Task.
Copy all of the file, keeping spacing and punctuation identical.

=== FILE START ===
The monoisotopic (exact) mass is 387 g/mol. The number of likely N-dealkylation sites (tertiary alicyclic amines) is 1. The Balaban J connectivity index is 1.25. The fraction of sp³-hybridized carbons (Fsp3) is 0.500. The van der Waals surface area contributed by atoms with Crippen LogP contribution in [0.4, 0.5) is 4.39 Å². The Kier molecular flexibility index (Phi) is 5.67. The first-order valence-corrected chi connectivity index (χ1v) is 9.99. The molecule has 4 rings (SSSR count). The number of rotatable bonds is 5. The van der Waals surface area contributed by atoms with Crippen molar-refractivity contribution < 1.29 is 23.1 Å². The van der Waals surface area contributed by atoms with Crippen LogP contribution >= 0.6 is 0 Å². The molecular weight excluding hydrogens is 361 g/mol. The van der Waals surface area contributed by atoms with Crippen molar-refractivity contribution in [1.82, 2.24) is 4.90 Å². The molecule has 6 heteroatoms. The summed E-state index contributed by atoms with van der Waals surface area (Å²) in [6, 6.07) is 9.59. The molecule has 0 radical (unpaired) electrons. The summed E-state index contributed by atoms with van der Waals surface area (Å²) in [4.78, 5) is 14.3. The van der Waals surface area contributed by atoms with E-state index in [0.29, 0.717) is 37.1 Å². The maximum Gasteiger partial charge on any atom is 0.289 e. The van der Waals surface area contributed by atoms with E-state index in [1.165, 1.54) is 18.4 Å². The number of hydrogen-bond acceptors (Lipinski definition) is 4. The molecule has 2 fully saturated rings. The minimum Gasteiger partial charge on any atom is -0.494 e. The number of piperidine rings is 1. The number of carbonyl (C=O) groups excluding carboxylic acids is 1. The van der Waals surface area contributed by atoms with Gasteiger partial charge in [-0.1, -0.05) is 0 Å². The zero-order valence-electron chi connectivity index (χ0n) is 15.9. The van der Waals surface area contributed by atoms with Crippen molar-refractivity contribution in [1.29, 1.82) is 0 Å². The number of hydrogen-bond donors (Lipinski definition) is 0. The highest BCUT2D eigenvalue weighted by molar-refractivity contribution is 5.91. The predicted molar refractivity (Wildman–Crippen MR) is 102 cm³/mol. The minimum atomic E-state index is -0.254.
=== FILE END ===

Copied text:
The monoisotopic (exact) mass is 387 g/mol. The number of likely N-dealkylation sites (tertiary alicyclic amines) is 1. The Balaban J connectivity index is 1.25. The fraction of sp³-hybridized carbons (Fsp3) is 0.500. The van der Waals surface area contributed by atoms with Crippen LogP contribution in [0.4, 0.5) is 4.39 Å². The Kier molecular flexibility index (Phi) is 5.67. The first-order valence-corrected chi connectivity index (χ1v) is 9.99. The molecule has 4 rings (SSSR count). The number of rotatable bonds is 5. The van der Waals surface area contributed by atoms with Crippen molar-refractivity contribution < 1.29 is 23.1 Å². The van der Waals surface area contributed by atoms with Crippen LogP contribution >= 0.6 is 0 Å². The molecular weight excluding hydrogens is 361 g/mol. The van der Waals surface area contributed by atoms with Crippen molar-refractivity contribution in [1.82, 2.24) is 4.90 Å². The molecule has 6 heteroatoms. The summed E-state index contributed by atoms with van der Waals surface area (Å²) in [6, 6.07) is 9.59. The molecule has 0 radical (unpaired) electrons. The summed E-state index contributed by atoms with van der Waals surface area (Å²) in [4.78, 5) is 14.3. The van der Waals surface area contributed by atoms with E-state index in [0.29, 0.717) is 37.1 Å². The maximum Gasteiger partial charge on any atom is 0.289 e. The van der Waals surface area contributed by atoms with E-state index in [1.165, 1.54) is 18.4 Å². The number of hydrogen-bond acceptors (Lipinski definition) is 4. The molecule has 2 fully saturated rings. The minimum Gasteiger partial charge on any atom is -0.494 e. The number of piperidine rings is 1. The number of carbonyl (C=O) groups excluding carboxylic acids is 1. The van der Waals surface area contributed by atoms with Gasteiger partial charge in [-0.1, -0.05) is 0 Å². The zero-order valence-electron chi connectivity index (χ0n) is 15.9. The van der Waals surface area contributed by atoms with Crippen molar-refractivity contribution in [1.29, 1.82) is 0 Å². The number of hydrogen-bond donors (Lipinski definition) is 0. The highest BCUT2D eigenvalue weighted by molar-refractivity contribution is 5.91. The predicted molar refractivity (Wildman–Crippen MR) is 102 cm³/mol. The minimum atomic E-state index is -0.254.